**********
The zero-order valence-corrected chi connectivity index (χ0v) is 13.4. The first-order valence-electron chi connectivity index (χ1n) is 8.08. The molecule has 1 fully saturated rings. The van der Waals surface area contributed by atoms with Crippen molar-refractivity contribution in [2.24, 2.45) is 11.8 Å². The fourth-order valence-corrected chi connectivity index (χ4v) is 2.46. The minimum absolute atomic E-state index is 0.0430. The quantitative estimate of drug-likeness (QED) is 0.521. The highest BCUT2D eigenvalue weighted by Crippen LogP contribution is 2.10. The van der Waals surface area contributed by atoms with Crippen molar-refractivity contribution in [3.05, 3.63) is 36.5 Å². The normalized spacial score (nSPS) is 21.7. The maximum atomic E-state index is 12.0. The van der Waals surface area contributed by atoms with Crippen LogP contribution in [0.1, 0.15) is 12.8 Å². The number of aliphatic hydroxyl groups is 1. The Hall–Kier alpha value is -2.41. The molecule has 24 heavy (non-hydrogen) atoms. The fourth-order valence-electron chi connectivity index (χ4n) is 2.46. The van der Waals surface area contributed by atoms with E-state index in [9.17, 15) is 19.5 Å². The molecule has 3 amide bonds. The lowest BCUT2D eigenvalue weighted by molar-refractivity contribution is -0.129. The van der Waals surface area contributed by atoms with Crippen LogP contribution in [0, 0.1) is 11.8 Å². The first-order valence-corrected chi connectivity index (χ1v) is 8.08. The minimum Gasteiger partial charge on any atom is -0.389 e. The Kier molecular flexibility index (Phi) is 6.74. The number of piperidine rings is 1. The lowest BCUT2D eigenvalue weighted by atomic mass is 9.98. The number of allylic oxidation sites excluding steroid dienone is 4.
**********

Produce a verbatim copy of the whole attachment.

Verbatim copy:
The zero-order valence-corrected chi connectivity index (χ0v) is 13.4. The first-order valence-electron chi connectivity index (χ1n) is 8.08. The molecule has 1 fully saturated rings. The van der Waals surface area contributed by atoms with Crippen molar-refractivity contribution in [2.24, 2.45) is 11.8 Å². The fourth-order valence-corrected chi connectivity index (χ4v) is 2.46. The minimum absolute atomic E-state index is 0.0430. The quantitative estimate of drug-likeness (QED) is 0.521. The highest BCUT2D eigenvalue weighted by Crippen LogP contribution is 2.10. The van der Waals surface area contributed by atoms with Crippen molar-refractivity contribution in [3.05, 3.63) is 36.5 Å². The normalized spacial score (nSPS) is 21.7. The maximum atomic E-state index is 12.0. The van der Waals surface area contributed by atoms with Crippen LogP contribution in [0.1, 0.15) is 12.8 Å². The number of aliphatic hydroxyl groups is 1. The Hall–Kier alpha value is -2.41. The molecule has 24 heavy (non-hydrogen) atoms. The fourth-order valence-electron chi connectivity index (χ4n) is 2.46. The van der Waals surface area contributed by atoms with E-state index in [9.17, 15) is 19.5 Å². The molecule has 3 amide bonds. The lowest BCUT2D eigenvalue weighted by molar-refractivity contribution is -0.129. The van der Waals surface area contributed by atoms with Crippen LogP contribution in [0, 0.1) is 11.8 Å². The first-order valence-corrected chi connectivity index (χ1v) is 8.08. The minimum Gasteiger partial charge on any atom is -0.389 e. The Kier molecular flexibility index (Phi) is 6.74. The number of piperidine rings is 1. The lowest BCUT2D eigenvalue weighted by atomic mass is 9.98. The number of allylic oxidation sites excluding steroid dienone is 4.